Abdul Rahman came on, crossing the Pyrenees at the head of an immense army, looting churches and leaving only destruction in his wake. His goal was nothing less than to pillage the holy basilica of St. Martin of Tours, which had been enriched with many gifts of the faithful over the centuries.

The Muslims were indeed taken by surprise when they encountered the savage army that dared stand in their way. Abdul Rahman, governor of Spain, had come upon a man who would not be cowed, and who could not be bought.

For some time the Muslims delayed their attack. Perhaps they expected that the Franks would realize the hopelessness of their situation, and depart without a fight. Perhaps they could see the cold determination of the Franks, and were less than anxious to close with them when the terrain was not to their advantage. Whatever the reason, the two armies faced each other for several days, taking each other’s measure as the Muslim’s gathered their full forces.

Finally, on a cold day in October, 732, the Muslim cavalry attacked. Did Charles Martel know that the fate of all of Europe was in his hands?

Abdul Rahman hurled at least 60,000 horsemen at the Franks. He may have had his doubts for a time, but his cavalry had never been defeated. In the end, he decided to trust to them, for how could mere infantry prevail over armored cavalry?

How indeed. We have a translation of an Arab account of the battle: "And in the shock of the battle the men of the North seemed like a sea that cannot be moved. Firmly they stood, one close to another, forming as it were a bulwark of ice; and with great blows of their swords they hewed down the Arabs. Drawn up in a band around their chief, the people of the Asturias carried all before them. Their tireless hands drove their swords down to the breasts of the foe.”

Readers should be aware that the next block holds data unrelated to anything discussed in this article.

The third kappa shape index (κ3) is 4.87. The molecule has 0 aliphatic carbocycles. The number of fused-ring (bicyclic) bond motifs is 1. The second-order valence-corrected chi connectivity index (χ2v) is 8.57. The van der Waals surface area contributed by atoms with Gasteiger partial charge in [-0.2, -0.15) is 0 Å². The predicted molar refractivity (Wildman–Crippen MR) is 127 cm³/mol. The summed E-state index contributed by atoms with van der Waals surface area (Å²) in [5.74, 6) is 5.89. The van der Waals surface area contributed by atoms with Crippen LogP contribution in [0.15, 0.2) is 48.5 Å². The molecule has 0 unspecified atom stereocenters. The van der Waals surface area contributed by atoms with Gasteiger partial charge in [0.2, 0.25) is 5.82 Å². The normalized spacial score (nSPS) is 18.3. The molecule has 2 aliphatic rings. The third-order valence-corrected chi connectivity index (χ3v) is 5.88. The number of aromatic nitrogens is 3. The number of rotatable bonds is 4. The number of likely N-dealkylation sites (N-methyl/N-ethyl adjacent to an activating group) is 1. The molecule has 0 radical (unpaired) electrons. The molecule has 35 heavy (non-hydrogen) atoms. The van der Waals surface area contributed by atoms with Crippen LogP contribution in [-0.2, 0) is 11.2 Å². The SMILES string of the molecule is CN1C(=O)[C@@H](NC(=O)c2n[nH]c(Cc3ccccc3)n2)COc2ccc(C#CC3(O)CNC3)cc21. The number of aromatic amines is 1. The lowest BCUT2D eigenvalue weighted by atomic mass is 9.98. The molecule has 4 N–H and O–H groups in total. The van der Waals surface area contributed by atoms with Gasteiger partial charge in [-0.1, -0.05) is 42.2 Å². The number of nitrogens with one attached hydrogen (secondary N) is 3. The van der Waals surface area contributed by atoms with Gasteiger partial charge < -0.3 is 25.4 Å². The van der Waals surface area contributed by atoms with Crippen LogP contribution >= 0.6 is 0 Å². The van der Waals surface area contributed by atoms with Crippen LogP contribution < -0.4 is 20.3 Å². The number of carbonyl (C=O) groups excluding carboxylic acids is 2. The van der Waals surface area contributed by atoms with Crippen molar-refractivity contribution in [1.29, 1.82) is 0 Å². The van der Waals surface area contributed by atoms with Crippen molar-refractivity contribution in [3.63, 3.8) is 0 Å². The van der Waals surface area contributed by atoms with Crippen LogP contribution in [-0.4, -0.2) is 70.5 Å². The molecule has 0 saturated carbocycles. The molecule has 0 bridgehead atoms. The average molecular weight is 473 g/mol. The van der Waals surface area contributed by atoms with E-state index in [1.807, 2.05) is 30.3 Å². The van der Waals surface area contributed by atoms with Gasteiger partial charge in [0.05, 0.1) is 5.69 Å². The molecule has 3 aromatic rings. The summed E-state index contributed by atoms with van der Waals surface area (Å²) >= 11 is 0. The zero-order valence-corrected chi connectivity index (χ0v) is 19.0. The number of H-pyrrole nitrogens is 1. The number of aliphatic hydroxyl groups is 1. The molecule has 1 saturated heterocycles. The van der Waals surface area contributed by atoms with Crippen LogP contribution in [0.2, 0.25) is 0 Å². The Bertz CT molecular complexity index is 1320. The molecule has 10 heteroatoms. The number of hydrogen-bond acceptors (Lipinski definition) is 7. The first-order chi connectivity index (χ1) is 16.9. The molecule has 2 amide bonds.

All day long the battle raged as one cavalry charge after another dashed up the hill against Martel’s infantry. These were the irresistible horsemen who in a scant hundred years had built an empire for Mohammed, bursting from the Middle East to crush Egypt, North Africa, Spain, and much of the land about the Mediterranean Sea. These few Franks they considered to be mere barbarians, a rabble inferior to them to be crushed and subjugated. In the end, they would surely fail.

But they did not. Charles Martel fought on into the night, standing shoulder to shoulder with his men. Time after time they withstood the desperate cavalry charges, refusing to give ground, refusing to be defeated.

In the end, it was the Muslim host that fled the field. When the sun rose on a new day, the body of Abdul Rahman was found among the dead, having been slain in the darkness by the Franks. According to a contemporary source, the Franks “slew in battle 300,000 men,” and “lost in battle only 1500,” winning one of the most decisive battles in history while preserving Christendom.

Text from "El Cid, God's Own Champion" by James Fitzhenry, copyright 2008